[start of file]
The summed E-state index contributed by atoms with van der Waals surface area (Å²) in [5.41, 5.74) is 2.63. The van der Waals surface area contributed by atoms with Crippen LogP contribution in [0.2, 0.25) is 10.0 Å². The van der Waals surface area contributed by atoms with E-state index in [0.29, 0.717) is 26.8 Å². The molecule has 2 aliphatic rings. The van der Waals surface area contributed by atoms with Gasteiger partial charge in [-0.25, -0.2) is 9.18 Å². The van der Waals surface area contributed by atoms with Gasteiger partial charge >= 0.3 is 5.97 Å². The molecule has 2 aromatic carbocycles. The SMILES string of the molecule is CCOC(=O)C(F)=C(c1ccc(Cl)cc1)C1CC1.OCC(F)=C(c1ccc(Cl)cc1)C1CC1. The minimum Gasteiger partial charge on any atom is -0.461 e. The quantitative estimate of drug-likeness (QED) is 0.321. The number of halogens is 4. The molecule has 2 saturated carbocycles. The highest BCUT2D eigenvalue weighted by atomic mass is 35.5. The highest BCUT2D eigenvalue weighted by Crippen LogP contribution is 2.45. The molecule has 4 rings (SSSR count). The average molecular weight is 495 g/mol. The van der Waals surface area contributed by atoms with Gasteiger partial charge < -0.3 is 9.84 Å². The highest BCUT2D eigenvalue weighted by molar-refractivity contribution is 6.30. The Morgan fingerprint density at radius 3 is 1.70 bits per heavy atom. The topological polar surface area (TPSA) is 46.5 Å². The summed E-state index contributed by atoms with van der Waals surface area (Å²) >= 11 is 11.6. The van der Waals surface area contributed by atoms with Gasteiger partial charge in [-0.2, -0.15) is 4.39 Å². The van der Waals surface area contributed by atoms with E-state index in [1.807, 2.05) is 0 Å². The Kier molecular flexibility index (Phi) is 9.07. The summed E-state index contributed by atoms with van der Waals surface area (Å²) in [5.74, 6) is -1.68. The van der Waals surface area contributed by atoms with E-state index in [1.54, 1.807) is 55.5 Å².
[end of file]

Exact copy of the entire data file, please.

The summed E-state index contributed by atoms with van der Waals surface area (Å²) in [5.41, 5.74) is 2.63. The van der Waals surface area contributed by atoms with Crippen LogP contribution in [0.2, 0.25) is 10.0 Å². The van der Waals surface area contributed by atoms with E-state index in [0.29, 0.717) is 26.8 Å². The molecule has 2 aliphatic rings. The van der Waals surface area contributed by atoms with Gasteiger partial charge in [-0.25, -0.2) is 9.18 Å². The van der Waals surface area contributed by atoms with Gasteiger partial charge >= 0.3 is 5.97 Å². The molecule has 2 aromatic carbocycles. The SMILES string of the molecule is CCOC(=O)C(F)=C(c1ccc(Cl)cc1)C1CC1.OCC(F)=C(c1ccc(Cl)cc1)C1CC1. The minimum Gasteiger partial charge on any atom is -0.461 e. The quantitative estimate of drug-likeness (QED) is 0.321. The number of halogens is 4. The molecule has 2 saturated carbocycles. The highest BCUT2D eigenvalue weighted by atomic mass is 35.5. The highest BCUT2D eigenvalue weighted by Crippen LogP contribution is 2.45. The molecule has 4 rings (SSSR count). The average molecular weight is 495 g/mol. The van der Waals surface area contributed by atoms with Gasteiger partial charge < -0.3 is 9.84 Å². The highest BCUT2D eigenvalue weighted by molar-refractivity contribution is 6.30. The Morgan fingerprint density at radius 3 is 1.70 bits per heavy atom. The topological polar surface area (TPSA) is 46.5 Å². The summed E-state index contributed by atoms with van der Waals surface area (Å²) >= 11 is 11.6. The van der Waals surface area contributed by atoms with Gasteiger partial charge in [-0.2, -0.15) is 4.39 Å². The van der Waals surface area contributed by atoms with E-state index in [1.807, 2.05) is 0 Å². The Kier molecular flexibility index (Phi) is 9.07. The summed E-state index contributed by atoms with van der Waals surface area (Å²) in [5.74, 6) is -1.68. The van der Waals surface area contributed by atoms with E-state index in [1.54, 1.807) is 55.5 Å².